Notes from Legal Tech NY

Each year the legal industry hot foots it to Legal Tech New York (LTNY), a three day event in February that brings together some of of the world's leading experts on ediscovery, compliance and information management. Michelle Mahoney, the Melbourne-based Director Applied Legal Technology for Mallesons Stephen Jaques, reports back from LTNY 2010.

LegalTech 2010 was a clear reflection of the impact of the global financial crisis (GFC) on the US legal technology market. The booths for LegalTech are booked 12 months in advance, and last year's difficulties were reflected in there being around 40 fewer vendors in the exhibition area.

However LegalTech New York remains the leading electronic discovery conference globally.This year the vibe was definitely more upbeat than 2009, with vendors looking to convert their capital into product sales. By many accounts 2009 had been a lean sales year. The organisers prepared 10,000 guides and associated bags for attendees for the three day event.

Some things do not change, LexisNexis still has the best carpet of the event and a haven for the sore feet after three days of non stop meeting, greeting, education and product demonstrations. There was a lot less waste this year, than in previous years, with less giveaways and a focus on brochureware. Most vendors went with a free iPod Touch give away as their major prize draw.

There were the usual vendors in attendance with a number of new entrants and unlike last year no last minute disappearing acts. Clearwell announced version 5.5 of its ediscovery software which focuses on scale and performance. To emphasize the point it had a huge processing counter showing their processing rate ticking over like the national debt. There was another processing counter showing the speed in which they were able to process Gigabytes per minute.

I have no idea where they gathered their data - none the less it was probably the biggest pure ediscovery setup at the show.

Most of the interesting new technology was focused in two very discrete areas. Automated collection or review, both to the trained eye are where the costs can flow down or can rack up very fast. On the collection side there were mostly entrants looking at using culling technology to help reduce downstream review costs with early, intelligent filtering and reporting. Examples are Incept, ClearWell and FTI Quick Cull to name a few.

On the review side there is money being invested in the automation of interpreting text especially for emails and attachments. With products advertising that they are able to provide targeted data extraction that automatically find key information within your documents both electronic and hard copy. These types of technologies tend to partner with the culling and have claims to fame like, improves search results and speeds the review process by narrowing the body of relevant data, while at the same time uncovering the evidence that other keyword searches might miss.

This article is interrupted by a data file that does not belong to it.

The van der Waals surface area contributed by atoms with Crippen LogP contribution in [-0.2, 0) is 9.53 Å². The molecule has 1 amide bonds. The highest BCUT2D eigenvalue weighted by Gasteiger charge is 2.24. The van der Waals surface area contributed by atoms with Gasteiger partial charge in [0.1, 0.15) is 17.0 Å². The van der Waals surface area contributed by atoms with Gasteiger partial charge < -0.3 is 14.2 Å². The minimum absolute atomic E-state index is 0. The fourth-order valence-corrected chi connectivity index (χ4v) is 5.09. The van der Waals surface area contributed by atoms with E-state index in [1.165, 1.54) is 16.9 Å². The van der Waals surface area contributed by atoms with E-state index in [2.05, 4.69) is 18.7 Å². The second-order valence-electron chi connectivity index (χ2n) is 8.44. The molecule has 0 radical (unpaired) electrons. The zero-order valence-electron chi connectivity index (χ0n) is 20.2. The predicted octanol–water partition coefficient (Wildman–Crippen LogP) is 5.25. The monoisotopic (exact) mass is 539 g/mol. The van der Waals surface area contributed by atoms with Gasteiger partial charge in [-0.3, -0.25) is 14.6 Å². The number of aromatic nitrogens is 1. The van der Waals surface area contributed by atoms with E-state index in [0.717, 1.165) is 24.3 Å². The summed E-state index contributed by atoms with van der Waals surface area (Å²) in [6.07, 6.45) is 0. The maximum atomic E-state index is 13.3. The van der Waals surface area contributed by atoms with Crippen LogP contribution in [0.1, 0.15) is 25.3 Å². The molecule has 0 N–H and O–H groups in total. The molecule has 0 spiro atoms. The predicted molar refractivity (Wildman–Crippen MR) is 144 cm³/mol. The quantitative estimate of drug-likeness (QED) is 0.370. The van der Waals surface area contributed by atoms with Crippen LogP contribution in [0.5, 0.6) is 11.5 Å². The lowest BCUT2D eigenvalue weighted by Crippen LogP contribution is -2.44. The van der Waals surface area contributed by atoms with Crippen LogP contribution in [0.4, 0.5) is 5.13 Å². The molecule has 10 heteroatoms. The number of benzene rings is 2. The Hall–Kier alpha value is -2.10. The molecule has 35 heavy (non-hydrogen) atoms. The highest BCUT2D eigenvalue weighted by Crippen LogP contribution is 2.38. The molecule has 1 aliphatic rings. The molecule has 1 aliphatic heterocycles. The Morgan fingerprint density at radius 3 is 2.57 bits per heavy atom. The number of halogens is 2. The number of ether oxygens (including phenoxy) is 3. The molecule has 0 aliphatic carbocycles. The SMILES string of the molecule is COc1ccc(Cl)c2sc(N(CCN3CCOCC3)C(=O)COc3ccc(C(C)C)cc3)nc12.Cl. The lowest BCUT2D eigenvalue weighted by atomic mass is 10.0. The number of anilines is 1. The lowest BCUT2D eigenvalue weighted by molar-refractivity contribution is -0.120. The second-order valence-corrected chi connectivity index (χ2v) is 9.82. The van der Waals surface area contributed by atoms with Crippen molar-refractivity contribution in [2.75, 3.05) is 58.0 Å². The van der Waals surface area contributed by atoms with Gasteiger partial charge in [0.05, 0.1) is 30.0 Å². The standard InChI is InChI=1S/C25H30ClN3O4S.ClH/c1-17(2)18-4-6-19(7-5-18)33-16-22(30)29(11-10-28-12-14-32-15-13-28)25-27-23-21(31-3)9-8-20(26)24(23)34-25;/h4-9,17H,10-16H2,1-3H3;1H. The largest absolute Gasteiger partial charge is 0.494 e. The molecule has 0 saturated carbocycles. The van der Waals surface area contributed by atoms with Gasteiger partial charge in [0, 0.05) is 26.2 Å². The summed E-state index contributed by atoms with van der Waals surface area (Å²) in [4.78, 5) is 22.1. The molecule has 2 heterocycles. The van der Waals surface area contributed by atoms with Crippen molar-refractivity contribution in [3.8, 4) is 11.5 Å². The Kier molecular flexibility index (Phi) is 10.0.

Mark Howitson, Deputy General Counsel from Facebook presented a great session on the possible implications of social media on electronic discovery. The session was well attended and fast paced. My stand out keynote was Malcolm Gladwell who had the audience spellbound. He has great storytelling ability and taught the audience a very clever and well paying party trick! He assisted the audience in coming to terms with the volume of information and the inherent difficulty us humans have with interpreting too many data points at any time. He provided a case in point which illustrated the issues for doctors in diagnosing accurately if you are having a heart attack. A compelling argument that less is more and the right data points are the ones to keep in focus.

LexisNexis and West continued to hold court on the first floor with sizable real estate holdings. This year there were a more vendors from Australia and Asia than in previous years.

The ediscovery education sessions were the most popular and well attended. The sessions without ediscovery content were attended however with softer attendance levels. Every education session had reserved bloggers tables, in most sessions these were empty with the bloggers remaining largely incognito with the audience. This conference again featured a number of members of the judiciary from both the US and UK presenting on panels.

In a repeating modern trend there were a number of individuals, after being made redundant pitching their CVs to vendors, looking for an opportunity. This recent increasing trend adding an additional dimension to this electronic discovery trade show of that of a job fair.